Sepsis in the pregnant/delivering/delivered patient is a kettle of very different fish, and requires some distinct considerations, blending some of the unique issues from other topics. Question 20 from the second paper of 2023 dealt with postpartum sepsis, otherwise referred to as "puerperal" sepsis, from Latin (where puer is "child" and parus is "bearing", hence para the childbearing woman). Puerperal sepsis is whatever infection you get in your genital tract between the rupture of membranes up until 42 days postpartum, the timeframe being apparently defined largely arbitrarily. The WHO would anyway prefer for you to use the term “maternal peripartum infections” because that shifts the focus off the genitals. Characteristic puerperal organisms and generic sepsis management aside, the examiners referred to "other sepsis-specific management considerations" in the SAQ, attributing 40% of the marks to this matter, which means it deserves some extra attention.
The postpartum patient can be shocked and in multiorgan system failure for a number of possible reasons, not limited to:
If you add "fever" to this, you narrow the range somewhat. Sources of sepsis in the parturient include:
According to Jain et al (2021), about 30% never have a source identified.
The following organisms are listed in the excellent work by Knowles et al (2015):
And often several of these all at once, rather than any sole organism. Polymicrobial sepsis is more common in these people. According to the 2017 SOMANZ guidelines for sepsis in pregnancy, the most important four are:
For chorioamnionitis, the SOMANZ guidelines recommend broad spectrum antibiotics covering a range of organisms. The rationale for this breadth is that there is a number of possible simultaneously important organisms. Thus:
Plus add clindamycin if Grpup B strep is identified or the patient is severely shocked (rationale is that if the patient has toxic shock syndrome, the clindamycin should help block the pathways of toxin synthesis)
Provided you know what the source is, you should probably make some effort to control it. Indeed CICM examiners made this aspect occupy two of the possible four marks for part (c) of Question 20 from the second paper of 2023. This probably reflects the importance of the source control as a lifesaving activity rather than the knowledge content of the answer, which would have been limited (for example the college marking criteria guide mentions such generic things as "laparotomy and washout", "hysterectomy" and "D&C". These generic source control options in order of increasing morbidity are as follows:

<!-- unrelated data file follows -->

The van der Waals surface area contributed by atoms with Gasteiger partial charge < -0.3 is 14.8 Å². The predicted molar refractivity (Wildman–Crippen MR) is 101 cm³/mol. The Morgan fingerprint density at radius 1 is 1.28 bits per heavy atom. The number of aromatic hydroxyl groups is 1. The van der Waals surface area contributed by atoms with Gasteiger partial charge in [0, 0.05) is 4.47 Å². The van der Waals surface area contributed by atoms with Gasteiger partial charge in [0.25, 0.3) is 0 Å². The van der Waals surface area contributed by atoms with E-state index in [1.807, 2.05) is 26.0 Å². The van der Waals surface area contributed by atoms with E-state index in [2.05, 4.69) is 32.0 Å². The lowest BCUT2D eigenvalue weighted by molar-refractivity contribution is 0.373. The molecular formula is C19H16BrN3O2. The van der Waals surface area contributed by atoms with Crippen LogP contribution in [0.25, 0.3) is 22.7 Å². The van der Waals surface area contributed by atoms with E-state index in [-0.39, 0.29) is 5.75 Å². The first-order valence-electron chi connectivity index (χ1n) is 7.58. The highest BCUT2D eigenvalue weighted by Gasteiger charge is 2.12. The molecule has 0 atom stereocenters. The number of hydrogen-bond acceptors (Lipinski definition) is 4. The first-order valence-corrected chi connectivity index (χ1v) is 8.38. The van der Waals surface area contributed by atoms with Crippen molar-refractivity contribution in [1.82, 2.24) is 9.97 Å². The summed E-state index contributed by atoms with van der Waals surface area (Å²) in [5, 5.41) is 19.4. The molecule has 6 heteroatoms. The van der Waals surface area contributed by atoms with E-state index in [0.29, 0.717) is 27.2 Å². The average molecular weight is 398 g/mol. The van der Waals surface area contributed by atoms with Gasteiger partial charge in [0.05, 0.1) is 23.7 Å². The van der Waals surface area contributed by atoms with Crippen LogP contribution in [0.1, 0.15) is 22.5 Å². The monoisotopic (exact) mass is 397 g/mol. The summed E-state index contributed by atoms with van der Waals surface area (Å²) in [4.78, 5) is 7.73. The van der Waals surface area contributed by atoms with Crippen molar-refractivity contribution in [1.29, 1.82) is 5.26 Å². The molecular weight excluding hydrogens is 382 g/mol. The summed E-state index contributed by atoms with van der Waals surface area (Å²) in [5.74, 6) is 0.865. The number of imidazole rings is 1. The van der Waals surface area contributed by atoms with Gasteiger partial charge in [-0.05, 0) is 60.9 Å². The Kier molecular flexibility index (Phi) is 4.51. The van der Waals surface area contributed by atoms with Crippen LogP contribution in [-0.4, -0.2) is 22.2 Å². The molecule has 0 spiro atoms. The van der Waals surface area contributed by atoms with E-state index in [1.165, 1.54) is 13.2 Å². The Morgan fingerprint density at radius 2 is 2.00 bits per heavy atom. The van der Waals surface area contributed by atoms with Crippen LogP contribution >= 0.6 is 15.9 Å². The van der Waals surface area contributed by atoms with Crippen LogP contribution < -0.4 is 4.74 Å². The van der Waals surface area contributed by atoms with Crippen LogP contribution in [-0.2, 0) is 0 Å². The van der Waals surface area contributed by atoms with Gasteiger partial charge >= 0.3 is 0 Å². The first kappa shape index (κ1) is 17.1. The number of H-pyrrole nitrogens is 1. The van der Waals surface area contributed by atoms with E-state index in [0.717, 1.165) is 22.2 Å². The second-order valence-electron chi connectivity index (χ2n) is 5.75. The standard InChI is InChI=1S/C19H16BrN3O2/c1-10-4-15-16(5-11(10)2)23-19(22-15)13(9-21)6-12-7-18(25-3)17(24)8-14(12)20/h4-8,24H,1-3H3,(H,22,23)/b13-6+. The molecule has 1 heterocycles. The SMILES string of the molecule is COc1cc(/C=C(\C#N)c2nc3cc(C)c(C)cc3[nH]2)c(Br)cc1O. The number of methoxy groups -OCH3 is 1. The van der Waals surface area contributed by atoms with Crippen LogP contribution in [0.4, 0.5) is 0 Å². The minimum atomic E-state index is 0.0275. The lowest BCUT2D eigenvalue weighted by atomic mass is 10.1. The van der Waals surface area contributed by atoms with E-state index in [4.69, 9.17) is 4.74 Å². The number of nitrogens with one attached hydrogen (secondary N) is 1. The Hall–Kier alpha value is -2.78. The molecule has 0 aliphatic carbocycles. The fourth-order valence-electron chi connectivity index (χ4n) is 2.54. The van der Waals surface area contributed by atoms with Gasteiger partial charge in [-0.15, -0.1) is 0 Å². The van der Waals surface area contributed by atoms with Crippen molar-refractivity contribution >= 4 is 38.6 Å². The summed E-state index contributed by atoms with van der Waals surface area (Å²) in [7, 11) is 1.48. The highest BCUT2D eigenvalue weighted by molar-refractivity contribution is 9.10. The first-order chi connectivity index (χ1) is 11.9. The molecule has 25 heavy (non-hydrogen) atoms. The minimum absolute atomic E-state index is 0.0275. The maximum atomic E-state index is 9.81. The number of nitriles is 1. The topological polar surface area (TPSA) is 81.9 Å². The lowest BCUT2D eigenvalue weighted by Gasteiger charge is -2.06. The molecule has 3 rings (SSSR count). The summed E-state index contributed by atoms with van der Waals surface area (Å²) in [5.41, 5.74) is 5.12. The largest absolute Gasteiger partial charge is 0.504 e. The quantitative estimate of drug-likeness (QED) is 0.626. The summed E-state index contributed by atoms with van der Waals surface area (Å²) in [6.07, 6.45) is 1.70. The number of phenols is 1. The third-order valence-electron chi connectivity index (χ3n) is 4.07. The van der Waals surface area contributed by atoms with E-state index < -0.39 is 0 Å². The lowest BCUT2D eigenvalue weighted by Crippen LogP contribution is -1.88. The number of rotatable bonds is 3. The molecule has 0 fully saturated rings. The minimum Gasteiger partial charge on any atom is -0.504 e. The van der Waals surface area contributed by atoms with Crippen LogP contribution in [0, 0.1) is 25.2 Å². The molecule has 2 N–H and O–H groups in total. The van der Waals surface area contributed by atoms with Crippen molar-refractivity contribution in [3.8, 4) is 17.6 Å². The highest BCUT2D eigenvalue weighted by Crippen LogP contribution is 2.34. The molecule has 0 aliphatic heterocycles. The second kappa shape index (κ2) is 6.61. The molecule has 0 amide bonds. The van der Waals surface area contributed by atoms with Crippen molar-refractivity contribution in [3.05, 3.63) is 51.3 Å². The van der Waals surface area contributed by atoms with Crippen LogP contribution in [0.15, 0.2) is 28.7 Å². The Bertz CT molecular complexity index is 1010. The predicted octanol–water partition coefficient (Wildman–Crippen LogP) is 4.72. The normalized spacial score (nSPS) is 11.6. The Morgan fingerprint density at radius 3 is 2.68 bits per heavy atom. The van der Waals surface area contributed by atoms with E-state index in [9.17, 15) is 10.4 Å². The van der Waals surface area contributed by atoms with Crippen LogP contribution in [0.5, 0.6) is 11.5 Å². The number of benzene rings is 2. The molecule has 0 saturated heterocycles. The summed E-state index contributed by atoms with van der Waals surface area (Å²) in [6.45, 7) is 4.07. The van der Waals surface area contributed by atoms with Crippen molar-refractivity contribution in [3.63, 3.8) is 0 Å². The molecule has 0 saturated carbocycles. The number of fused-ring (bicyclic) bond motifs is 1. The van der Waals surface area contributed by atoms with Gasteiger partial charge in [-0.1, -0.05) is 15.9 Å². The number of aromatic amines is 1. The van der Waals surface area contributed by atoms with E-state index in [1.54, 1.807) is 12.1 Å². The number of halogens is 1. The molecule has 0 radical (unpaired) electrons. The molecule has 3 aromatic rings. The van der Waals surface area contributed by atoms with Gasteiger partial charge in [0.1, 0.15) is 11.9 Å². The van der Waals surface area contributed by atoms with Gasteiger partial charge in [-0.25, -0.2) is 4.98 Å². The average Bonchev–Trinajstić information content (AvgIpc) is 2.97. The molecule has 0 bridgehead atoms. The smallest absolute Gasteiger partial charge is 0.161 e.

What's so special about the female genitourinary tract and the prevailing host conditions at the end of pregnancy? Well, as mentioned above, the host is vulnerable but young and with solid compensatory mechanisms. Jain et al (2021) have this excellent list of special features, paraphrased below
Predisposition to infection
Pregnancy makes you susceptible to infection immunologically
Delivery makes you susceptible to sepsis mechanically, by opening the barrier between the "internal milieu" and the organisms of the exterior
Delivery also puts you at risk of having invasive procedures, not limited to the vagina (eg. cannulas, IDCs, etc)
The genitorurinary tract during this time is highly vascular which means pathogens have rapid access to the circulation
Factors that increase the severity of sepsis in the parturient
The organism is often one of considerable virulence, eg. Group A strep (i.e. toxic shock syndrome is on the menu)
The infections are most often polymicrobial, so standard surgical prophylaxis may not cover them
Difficulty making the diagnosis:
During delivery, there is always tachycardia and tachypnoea, and inflammatory markers will be already elevated
So, what does this add to the management of sepsis, as asked by the college in the last four marks of Question 20 from the second paper of 2023?